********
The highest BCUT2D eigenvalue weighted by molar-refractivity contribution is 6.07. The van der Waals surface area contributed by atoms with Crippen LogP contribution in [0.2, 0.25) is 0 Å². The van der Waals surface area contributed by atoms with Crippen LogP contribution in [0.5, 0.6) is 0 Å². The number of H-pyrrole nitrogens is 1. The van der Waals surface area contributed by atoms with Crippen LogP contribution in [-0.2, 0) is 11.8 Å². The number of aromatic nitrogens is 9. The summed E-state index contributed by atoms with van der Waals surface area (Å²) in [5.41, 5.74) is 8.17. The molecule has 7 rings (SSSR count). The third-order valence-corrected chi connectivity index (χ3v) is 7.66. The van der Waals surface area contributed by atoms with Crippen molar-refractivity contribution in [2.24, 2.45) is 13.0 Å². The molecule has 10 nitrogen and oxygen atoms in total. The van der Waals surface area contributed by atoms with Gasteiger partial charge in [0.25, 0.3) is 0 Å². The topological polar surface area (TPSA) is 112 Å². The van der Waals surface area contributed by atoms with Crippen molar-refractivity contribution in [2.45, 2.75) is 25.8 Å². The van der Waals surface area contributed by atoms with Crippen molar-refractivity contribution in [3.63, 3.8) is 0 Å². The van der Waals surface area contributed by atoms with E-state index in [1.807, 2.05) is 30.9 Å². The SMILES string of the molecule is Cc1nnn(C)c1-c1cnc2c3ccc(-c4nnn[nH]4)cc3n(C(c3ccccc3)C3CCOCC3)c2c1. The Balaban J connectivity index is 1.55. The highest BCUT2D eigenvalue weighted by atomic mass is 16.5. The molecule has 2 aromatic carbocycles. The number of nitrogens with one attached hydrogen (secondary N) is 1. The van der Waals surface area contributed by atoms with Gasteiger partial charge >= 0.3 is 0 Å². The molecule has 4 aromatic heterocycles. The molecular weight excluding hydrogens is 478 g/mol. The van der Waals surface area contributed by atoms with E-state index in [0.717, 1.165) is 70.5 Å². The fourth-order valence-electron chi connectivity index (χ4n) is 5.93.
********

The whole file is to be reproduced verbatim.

The highest BCUT2D eigenvalue weighted by molar-refractivity contribution is 6.07. The van der Waals surface area contributed by atoms with Crippen LogP contribution in [0.2, 0.25) is 0 Å². The van der Waals surface area contributed by atoms with Crippen LogP contribution in [0.5, 0.6) is 0 Å². The number of H-pyrrole nitrogens is 1. The van der Waals surface area contributed by atoms with Crippen LogP contribution in [-0.2, 0) is 11.8 Å². The number of aromatic nitrogens is 9. The summed E-state index contributed by atoms with van der Waals surface area (Å²) in [5.41, 5.74) is 8.17. The molecule has 7 rings (SSSR count). The third-order valence-corrected chi connectivity index (χ3v) is 7.66. The van der Waals surface area contributed by atoms with Crippen molar-refractivity contribution in [2.24, 2.45) is 13.0 Å². The molecule has 10 nitrogen and oxygen atoms in total. The van der Waals surface area contributed by atoms with Gasteiger partial charge in [0.25, 0.3) is 0 Å². The topological polar surface area (TPSA) is 112 Å². The van der Waals surface area contributed by atoms with Crippen molar-refractivity contribution in [2.45, 2.75) is 25.8 Å². The van der Waals surface area contributed by atoms with Crippen molar-refractivity contribution in [3.63, 3.8) is 0 Å². The van der Waals surface area contributed by atoms with E-state index in [1.807, 2.05) is 30.9 Å². The SMILES string of the molecule is Cc1nnn(C)c1-c1cnc2c3ccc(-c4nnn[nH]4)cc3n(C(c3ccccc3)C3CCOCC3)c2c1. The Balaban J connectivity index is 1.55. The highest BCUT2D eigenvalue weighted by atomic mass is 16.5. The molecule has 2 aromatic carbocycles. The number of nitrogens with one attached hydrogen (secondary N) is 1. The van der Waals surface area contributed by atoms with Gasteiger partial charge >= 0.3 is 0 Å². The molecule has 4 aromatic heterocycles. The molecular weight excluding hydrogens is 478 g/mol. The van der Waals surface area contributed by atoms with E-state index in [0.717, 1.165) is 70.5 Å². The fourth-order valence-electron chi connectivity index (χ4n) is 5.93.